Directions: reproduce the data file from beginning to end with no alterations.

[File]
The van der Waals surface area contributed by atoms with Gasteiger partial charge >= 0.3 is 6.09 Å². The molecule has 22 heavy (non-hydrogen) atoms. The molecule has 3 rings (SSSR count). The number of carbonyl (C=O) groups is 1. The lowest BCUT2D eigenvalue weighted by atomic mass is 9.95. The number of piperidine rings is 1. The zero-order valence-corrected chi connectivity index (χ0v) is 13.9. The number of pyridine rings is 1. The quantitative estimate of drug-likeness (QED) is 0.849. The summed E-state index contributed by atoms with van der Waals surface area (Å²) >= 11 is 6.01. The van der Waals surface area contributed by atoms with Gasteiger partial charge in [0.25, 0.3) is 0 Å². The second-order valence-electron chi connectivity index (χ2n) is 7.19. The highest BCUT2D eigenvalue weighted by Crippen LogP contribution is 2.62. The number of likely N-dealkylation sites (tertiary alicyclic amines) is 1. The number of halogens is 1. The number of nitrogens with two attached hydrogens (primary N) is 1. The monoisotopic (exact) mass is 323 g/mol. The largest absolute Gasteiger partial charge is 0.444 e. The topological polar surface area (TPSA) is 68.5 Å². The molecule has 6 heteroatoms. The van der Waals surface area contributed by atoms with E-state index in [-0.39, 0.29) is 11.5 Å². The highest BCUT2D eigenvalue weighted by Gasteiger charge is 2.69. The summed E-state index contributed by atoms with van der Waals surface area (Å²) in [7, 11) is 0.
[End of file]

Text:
The van der Waals surface area contributed by atoms with Gasteiger partial charge >= 0.3 is 6.09 Å². The molecule has 22 heavy (non-hydrogen) atoms. The molecule has 3 rings (SSSR count). The number of carbonyl (C=O) groups is 1. The lowest BCUT2D eigenvalue weighted by atomic mass is 9.95. The number of piperidine rings is 1. The zero-order valence-corrected chi connectivity index (χ0v) is 13.9. The number of pyridine rings is 1. The quantitative estimate of drug-likeness (QED) is 0.849. The summed E-state index contributed by atoms with van der Waals surface area (Å²) >= 11 is 6.01. The van der Waals surface area contributed by atoms with Gasteiger partial charge in [0.25, 0.3) is 0 Å². The second-order valence-electron chi connectivity index (χ2n) is 7.19. The highest BCUT2D eigenvalue weighted by Crippen LogP contribution is 2.62. The number of likely N-dealkylation sites (tertiary alicyclic amines) is 1. The number of halogens is 1. The number of nitrogens with two attached hydrogens (primary N) is 1. The monoisotopic (exact) mass is 323 g/mol. The largest absolute Gasteiger partial charge is 0.444 e. The topological polar surface area (TPSA) is 68.5 Å². The molecule has 6 heteroatoms. The van der Waals surface area contributed by atoms with E-state index in [-0.39, 0.29) is 11.5 Å². The highest BCUT2D eigenvalue weighted by Gasteiger charge is 2.69. The summed E-state index contributed by atoms with van der Waals surface area (Å²) in [7, 11) is 0.